East Harlem business owners await eminent domain decision

Area will no longer be "black capital of the world" if city has its way, plaintiffs' attorney argues

New York /
Mar.March 31, 2015 04:54 PM

Small business owners in East Harlem are anxiously awaiting a New York State Supreme Court decision on their fate, after they sued the city for attempting to seize the land where they operate through eminent domain. An attorney for the plaintiffs describes the city’s actions as racist.

At a hearing earlier this month, real estate attorney Adam Leitman Bailey, who is representing the businesses, argued that taking the land, stretching from 125th to 126th streets and Second Avenue to Third Avenue, would further imperil Manhattan’s already endangered minority-owned business community. Bailey went so far as to claim the city is unfairly targeting them while ignoring 282 already vacant lots in Manhattan.

“The only reason they are taking this is because — this may be out of order, but you don’t Take 38th Street to 41st [on] First Avenue because that’s really where the white people reside,” he said in the hearing. “You are going after the last black area. It is disgusting, to be blunt.”

The businesses affected include the New Light Baptist Church, Fancy Cleaners, a hair-braiding salon, a recycling center, an auto repair shop and others.

Counsel for the city, Michael Chestnov, responded by saying that even if the results of a land seizure are discriminatory, the businesses cannot claim racial discrimination unless they show that the discrimination was intentional.

In 2009, the area in question was condemned by the city as blighted. The determination was challenged, and the New York First Appellate Division denied the challenge in October 2010. The Court of Appeals then determined that it did not have jurisdiction on the matter in February 2011.

While the Bloomberg Administration had a plan to erect an East Harlem Media, Entertainment and Cultural Center on the site, the de Blasio administration has not announced plans for the site, and is instead moving forward with the land seizure without defining a clear purpose for it.

One reason for the rush appears to be a statute of limitations issue.

The city did not move forward with its current attempt to acquire the land until February 2014. The law is that the city must commence its eminent domain proceedings within three years after the “entry of the final order or judgment on judicial review.”

The businesses argue that the city missed its deadline, and that the clock started in October 2010, while the city argues that the Court of Appeals dismissal determining that it lacked jurisdiction in February 2011 counts as the final order, keeping its action within the allowed timeframe.

The city did not respond immediately respond to a request for comment.

“It is a funeral for Harlem if they win,” Bailey told The Real Deal this week. [De Blasio] is doing this to gentrify Harlem and kick out the last black businesses. Harlem will no longer be the black capital of the world.”

A decision is expected by July, though the losing side is likely to appeal.

Another owner in the area, Heron Real Estate, filed a parallel suit seeking to stop the condemnation last year.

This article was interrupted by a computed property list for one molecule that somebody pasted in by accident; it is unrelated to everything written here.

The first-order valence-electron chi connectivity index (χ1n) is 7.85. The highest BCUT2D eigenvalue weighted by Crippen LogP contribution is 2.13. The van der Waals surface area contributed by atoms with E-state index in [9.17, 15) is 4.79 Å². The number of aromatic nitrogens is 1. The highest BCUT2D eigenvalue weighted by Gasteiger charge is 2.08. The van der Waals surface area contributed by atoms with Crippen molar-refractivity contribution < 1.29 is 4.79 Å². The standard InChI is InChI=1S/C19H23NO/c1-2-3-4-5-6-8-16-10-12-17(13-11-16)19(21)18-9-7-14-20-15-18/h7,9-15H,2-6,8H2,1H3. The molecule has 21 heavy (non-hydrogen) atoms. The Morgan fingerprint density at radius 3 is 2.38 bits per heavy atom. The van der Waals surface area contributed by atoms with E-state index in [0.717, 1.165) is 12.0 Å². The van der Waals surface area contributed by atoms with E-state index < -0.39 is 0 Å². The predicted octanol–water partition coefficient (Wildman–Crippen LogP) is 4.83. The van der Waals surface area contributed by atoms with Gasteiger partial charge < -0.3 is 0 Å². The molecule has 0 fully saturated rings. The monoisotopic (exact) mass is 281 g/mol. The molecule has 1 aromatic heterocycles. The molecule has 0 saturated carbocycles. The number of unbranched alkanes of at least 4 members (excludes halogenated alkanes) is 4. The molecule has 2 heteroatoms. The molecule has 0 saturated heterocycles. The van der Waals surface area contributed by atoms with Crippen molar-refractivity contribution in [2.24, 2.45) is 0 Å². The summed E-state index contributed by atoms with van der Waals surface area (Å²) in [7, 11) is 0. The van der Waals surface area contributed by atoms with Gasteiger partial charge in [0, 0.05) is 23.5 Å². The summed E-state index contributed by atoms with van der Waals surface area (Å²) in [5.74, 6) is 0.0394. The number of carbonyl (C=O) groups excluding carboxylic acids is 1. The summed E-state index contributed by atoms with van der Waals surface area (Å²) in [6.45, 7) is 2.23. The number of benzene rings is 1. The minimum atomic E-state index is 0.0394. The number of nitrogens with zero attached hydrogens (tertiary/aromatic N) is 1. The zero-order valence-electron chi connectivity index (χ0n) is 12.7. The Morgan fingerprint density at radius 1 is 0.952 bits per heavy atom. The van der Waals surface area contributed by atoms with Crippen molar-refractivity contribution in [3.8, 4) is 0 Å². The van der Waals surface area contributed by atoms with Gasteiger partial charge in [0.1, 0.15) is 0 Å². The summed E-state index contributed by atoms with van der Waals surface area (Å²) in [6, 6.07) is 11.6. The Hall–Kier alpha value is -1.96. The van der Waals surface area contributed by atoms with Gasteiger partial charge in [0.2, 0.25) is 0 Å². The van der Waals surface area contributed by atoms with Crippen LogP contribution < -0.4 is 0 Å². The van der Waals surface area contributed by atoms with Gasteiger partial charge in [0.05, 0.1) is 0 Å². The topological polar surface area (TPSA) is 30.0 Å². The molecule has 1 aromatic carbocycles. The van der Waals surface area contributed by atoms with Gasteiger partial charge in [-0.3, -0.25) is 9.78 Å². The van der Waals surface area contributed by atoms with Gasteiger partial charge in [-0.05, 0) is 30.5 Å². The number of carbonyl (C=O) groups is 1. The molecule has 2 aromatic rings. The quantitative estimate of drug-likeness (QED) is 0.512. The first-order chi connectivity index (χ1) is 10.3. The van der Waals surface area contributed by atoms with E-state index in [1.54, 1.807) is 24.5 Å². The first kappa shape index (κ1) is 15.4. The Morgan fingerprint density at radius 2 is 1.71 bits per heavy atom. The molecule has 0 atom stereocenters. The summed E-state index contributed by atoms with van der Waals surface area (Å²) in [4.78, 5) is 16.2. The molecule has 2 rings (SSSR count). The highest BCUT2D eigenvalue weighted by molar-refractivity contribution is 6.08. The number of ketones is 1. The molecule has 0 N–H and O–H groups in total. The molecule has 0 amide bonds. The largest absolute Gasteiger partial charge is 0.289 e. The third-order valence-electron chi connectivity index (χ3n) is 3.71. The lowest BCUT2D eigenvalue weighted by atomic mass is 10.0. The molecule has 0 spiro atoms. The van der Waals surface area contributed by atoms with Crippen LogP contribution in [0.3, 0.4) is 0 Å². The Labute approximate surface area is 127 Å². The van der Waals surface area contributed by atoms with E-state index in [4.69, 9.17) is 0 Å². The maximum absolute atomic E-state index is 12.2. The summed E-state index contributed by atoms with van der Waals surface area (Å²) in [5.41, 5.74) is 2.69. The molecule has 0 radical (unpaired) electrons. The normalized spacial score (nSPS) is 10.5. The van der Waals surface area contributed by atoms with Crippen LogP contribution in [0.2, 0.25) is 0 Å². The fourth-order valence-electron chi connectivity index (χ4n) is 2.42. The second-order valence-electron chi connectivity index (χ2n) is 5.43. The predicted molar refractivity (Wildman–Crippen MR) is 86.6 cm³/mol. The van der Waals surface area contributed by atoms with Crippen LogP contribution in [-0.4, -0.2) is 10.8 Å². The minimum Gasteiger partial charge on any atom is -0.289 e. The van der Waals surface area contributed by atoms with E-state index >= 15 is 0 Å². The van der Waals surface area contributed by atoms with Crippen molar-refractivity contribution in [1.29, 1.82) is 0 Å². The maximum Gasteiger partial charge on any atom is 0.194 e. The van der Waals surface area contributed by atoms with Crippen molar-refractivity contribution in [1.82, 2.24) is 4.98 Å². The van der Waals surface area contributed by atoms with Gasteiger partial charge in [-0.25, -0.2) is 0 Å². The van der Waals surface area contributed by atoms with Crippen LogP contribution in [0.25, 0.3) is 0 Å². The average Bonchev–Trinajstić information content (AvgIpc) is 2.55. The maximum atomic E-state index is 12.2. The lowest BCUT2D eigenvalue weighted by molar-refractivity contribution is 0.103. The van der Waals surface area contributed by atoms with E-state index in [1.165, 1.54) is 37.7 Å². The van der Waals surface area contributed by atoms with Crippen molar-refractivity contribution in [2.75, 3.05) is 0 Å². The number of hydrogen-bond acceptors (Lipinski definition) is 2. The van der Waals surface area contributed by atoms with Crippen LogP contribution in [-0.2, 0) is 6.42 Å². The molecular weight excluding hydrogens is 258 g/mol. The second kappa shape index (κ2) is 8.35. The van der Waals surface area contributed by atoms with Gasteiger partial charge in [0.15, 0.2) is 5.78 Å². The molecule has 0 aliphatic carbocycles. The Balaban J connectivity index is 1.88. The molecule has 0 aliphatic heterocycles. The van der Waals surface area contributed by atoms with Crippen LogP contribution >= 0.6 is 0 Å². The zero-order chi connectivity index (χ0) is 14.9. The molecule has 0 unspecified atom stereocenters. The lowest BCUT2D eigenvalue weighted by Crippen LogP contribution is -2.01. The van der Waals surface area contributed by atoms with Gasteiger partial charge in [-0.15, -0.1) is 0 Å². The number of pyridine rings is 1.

Related Articles

arrow_forward_ios
Miles Kwok with 781 Fifth Avenue (
Trustee alleges “shell game” over Chinese exile’s UES penthouse
Trustee alleges “shell game” over Chinese exile’s UES penthouse
A photo illustration of Adam Leitman Bailey (far left) and Miki Naftali (right) (Getty Images, Naftali Group, Adam Leitman Bailey, P.C.)
Naftali tenant suffers blow in holdout battle
Naftali tenant suffers blow in holdout battle
From left: Adam Leitman Bailey P.C.'s Steven Wagner; Belkin Burden Goldman's Sherwin Belkin; Adam Leitman Bailey P.C.'s Adam Leitman Bailey; and Naftali Group’s Miki Naftali (Photo Illustration by Steven Dilakian for The Real Deal with Getty Images, Adam Leitman Bailey, P.C., Belkin Burden Goldman)
Pay up or lawyer up: What does a holdout cost a developer?
Pay up or lawyer up: What does a holdout cost a developer?
Adam Leitman Bailey, Y. David Scharf, and Miki Naftali with 215 West 84th Street (Adam Leitman Bailey, Morrison Cohen, Getty)
Naftali lays out project as holdout tenant plays new card
Naftali lays out project as holdout tenant plays new card
 Miki Naftali and Adam Leitman Bailey (Getty, Adam Leitman Bailey; Illustration by Kevin Rebong for The Real Deal)
Heavyweight lawyers at war in Naftali holdout drama
Heavyweight lawyers at war in Naftali holdout drama
Steven Wagner, Bonnie Reid Berkow and Adam Leitman Bailey (Wagner, Berkow & Brandt, Adam Leitman Bailey)
Prominent real estate lawyer leaves firm he started to join Adam Leitman Bailey
Prominent real estate lawyer leaves firm he started to join Adam Leitman Bailey
 Adam Leitman Bailey with 6 Turtle Knoll in Monroe (Adam Leitman Bailey Law Firm, Trulia)
NY foreclosure ban does not apply to shell companies, judge rules
NY foreclosure ban does not apply to shell companies, judge rules
A condo building couldn’t collapse in NYC. Or could it?
A condo building couldn’t collapse in NYC. Or could it?
A condo building couldn’t collapse in NYC. Or could it?
arrow_forward_ios

The Deal's newsletters give you the latest scoops, fresh headlines, marketing data, and things to know within the industry.

Loading...